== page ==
Paper Moon wrote:
But to call Roddenberry a "visionary," in my opinion, is a bit excessive. And it's much too easy to give Roddenberry waaaay too much credit. For example, I think it's safe to say that we owe TNG and everything that came after to the overall commercial success of Star Trek II, III and IV. And that only happened because Roddenberry was "kicked upstairs" and other people (Harve Bennett and Leonard Nimoy in particular) took over on the ground. TMP may have been a work of art, but it was far from a commercial success. Gene had a vision, but he had a hard time executing its portrayal effectively. And I think that's an important distinction to keep in mind.
One of the formal definitions of a visionary is "having or marked by foresight and imagination." Gene definitely had some foresight into a better future, certainly one that openly embraces people of all races and other manifestations. And he definitely had a compelling imagination about a future formalized space military that would explore and patrol space. He was the figure head of the idea, yet so many other people contributed to it, bringing the whole idea into visual realization. So, as I see it he was a visionary of sorts. But like most human beings, he had his failings.
The whole realization of the Star Trek TOS vision depended upon other people besides Gene, particularly people like Matt Jefferies, Wah Chang, Bill Theiss, Robert Justman, Herb Solow, etc. But the guy who starts the idea is usually credited the most.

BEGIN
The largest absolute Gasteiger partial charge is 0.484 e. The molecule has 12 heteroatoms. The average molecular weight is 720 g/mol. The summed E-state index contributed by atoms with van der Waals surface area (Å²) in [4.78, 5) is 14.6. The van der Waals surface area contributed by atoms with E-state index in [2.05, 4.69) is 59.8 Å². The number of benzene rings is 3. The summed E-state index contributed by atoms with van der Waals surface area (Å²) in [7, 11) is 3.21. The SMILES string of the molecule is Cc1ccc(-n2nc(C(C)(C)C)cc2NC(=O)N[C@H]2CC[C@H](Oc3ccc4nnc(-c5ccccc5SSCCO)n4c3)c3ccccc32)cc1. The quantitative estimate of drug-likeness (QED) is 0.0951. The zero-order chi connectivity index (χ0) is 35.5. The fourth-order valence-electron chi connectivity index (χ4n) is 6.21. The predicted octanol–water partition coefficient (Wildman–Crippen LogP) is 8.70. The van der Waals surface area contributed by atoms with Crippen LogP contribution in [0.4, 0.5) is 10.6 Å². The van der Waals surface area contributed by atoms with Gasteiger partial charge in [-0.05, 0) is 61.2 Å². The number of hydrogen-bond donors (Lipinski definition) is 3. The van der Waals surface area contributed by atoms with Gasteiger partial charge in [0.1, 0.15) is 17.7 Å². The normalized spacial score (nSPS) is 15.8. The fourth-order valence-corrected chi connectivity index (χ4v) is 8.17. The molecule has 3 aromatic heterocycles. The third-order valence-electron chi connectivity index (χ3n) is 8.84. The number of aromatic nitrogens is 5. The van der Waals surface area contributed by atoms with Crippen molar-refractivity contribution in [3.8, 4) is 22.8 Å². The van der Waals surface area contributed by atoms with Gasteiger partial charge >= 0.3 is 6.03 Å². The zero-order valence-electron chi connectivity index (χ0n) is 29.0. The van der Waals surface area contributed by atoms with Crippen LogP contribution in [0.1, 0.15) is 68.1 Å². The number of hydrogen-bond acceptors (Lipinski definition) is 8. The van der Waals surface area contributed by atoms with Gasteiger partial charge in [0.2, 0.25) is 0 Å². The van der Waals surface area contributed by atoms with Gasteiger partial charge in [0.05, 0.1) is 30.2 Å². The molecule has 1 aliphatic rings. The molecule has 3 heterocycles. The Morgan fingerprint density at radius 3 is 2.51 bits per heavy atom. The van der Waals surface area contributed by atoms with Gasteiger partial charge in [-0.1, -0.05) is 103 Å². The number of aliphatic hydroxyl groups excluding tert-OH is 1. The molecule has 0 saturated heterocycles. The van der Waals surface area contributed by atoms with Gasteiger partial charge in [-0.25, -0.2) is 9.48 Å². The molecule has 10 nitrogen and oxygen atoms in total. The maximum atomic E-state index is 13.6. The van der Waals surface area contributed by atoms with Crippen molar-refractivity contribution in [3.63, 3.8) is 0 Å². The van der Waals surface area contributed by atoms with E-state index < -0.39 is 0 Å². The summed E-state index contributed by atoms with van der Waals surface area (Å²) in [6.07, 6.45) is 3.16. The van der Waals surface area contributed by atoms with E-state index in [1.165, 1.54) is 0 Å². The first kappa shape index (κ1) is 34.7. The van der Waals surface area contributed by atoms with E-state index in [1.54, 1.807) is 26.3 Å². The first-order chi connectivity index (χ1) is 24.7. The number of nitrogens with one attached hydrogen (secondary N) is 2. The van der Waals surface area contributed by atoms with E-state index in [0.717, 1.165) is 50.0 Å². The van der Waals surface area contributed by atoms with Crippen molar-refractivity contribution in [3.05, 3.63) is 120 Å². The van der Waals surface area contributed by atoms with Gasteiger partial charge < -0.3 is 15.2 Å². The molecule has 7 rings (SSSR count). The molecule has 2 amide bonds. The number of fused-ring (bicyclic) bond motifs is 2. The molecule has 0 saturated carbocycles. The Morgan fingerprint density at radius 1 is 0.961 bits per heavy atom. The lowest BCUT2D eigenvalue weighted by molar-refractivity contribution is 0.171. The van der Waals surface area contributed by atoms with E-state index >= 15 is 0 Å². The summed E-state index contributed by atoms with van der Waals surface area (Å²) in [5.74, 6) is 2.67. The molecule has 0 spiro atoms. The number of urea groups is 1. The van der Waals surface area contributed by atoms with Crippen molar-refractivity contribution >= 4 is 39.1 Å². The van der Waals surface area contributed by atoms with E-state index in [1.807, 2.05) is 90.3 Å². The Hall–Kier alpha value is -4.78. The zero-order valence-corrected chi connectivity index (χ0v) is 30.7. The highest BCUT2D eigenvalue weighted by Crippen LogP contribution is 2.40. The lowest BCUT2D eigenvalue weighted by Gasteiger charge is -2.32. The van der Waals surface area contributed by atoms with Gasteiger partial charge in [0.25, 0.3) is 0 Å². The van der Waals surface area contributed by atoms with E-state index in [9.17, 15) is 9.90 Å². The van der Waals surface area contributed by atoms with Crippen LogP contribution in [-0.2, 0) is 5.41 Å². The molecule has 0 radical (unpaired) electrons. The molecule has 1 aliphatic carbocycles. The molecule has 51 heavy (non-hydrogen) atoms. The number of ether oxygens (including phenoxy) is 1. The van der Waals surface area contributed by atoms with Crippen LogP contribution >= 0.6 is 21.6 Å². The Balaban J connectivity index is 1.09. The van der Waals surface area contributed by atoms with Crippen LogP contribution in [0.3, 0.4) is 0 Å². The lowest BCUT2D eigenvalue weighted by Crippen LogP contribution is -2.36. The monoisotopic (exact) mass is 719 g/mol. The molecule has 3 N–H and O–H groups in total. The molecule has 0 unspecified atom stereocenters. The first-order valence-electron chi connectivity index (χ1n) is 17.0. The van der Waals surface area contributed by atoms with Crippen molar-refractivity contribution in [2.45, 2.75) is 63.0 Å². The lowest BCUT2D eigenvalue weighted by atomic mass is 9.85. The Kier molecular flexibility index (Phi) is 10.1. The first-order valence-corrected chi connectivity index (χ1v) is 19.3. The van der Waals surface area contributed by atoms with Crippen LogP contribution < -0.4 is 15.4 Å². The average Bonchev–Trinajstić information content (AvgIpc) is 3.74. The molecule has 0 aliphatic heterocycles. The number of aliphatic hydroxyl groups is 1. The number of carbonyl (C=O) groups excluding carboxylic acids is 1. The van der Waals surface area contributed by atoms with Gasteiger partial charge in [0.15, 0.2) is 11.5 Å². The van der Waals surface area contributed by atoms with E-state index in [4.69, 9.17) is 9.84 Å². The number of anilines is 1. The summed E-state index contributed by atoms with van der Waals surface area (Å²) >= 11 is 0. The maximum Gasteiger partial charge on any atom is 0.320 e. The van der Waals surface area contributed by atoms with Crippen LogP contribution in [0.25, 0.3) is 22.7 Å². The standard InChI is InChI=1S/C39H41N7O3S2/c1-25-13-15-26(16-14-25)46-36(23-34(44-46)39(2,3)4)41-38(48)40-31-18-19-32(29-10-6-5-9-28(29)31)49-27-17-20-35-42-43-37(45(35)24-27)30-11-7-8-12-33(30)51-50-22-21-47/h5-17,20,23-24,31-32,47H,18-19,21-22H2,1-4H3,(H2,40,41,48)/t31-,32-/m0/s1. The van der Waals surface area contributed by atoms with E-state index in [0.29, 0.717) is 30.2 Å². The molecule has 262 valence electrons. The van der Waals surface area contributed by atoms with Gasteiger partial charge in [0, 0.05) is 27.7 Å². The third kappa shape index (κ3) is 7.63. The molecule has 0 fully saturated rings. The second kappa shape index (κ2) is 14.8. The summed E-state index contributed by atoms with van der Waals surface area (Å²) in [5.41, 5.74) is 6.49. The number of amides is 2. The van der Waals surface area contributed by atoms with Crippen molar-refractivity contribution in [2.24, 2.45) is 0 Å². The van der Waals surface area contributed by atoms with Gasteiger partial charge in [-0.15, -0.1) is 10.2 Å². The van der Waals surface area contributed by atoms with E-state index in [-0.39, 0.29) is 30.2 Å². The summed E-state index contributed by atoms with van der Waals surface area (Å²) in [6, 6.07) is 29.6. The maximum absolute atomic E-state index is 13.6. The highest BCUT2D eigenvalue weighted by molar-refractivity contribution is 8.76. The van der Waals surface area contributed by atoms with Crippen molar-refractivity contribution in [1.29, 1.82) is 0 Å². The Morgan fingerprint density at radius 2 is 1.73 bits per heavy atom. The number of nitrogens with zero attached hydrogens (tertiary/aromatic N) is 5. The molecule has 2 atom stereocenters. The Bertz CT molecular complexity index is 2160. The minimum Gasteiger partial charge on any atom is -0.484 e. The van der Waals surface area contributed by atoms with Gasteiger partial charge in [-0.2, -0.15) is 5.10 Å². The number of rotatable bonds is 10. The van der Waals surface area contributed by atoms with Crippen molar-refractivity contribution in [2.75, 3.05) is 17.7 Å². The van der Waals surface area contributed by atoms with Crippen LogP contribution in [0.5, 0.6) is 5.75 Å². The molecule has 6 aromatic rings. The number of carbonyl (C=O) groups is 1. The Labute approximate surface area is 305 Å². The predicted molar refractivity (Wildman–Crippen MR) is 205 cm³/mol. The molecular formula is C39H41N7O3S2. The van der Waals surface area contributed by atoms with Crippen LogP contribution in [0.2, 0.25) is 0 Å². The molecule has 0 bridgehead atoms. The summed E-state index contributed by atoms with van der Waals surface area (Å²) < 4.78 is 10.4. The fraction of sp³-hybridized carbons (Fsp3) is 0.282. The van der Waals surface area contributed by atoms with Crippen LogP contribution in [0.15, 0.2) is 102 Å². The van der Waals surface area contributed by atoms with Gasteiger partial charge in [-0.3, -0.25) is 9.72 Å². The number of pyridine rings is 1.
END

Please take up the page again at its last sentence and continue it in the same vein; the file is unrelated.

Where Gene excelled was in writing and script oversight. He had a good sense of how to take a story and mold it to fit into the episode format he established. He also had a very good sense of what worked and what didn't, which I feel was noticeably lost on Season 3. Unfortunately, from what I read in "Inside Star Trek", he wasn't a particularly good executive producer. He also created and produced the first season of TNG. I thought it lacking in a lot of respects story, pacing and dialog, but production values were quite good.
Anyway... I often feel like Gene Jr. is just riding his father's coat tails, as his career is intimately focused on Star Trek merchandising when he had absolutely no interest in the series as a young man. I would hope Trek Nation would spend as little time as possible on the Gene Sr./Jr. dynamic. That's ultimately his business, as it's difficult to trust anything publicly stated about it anyway.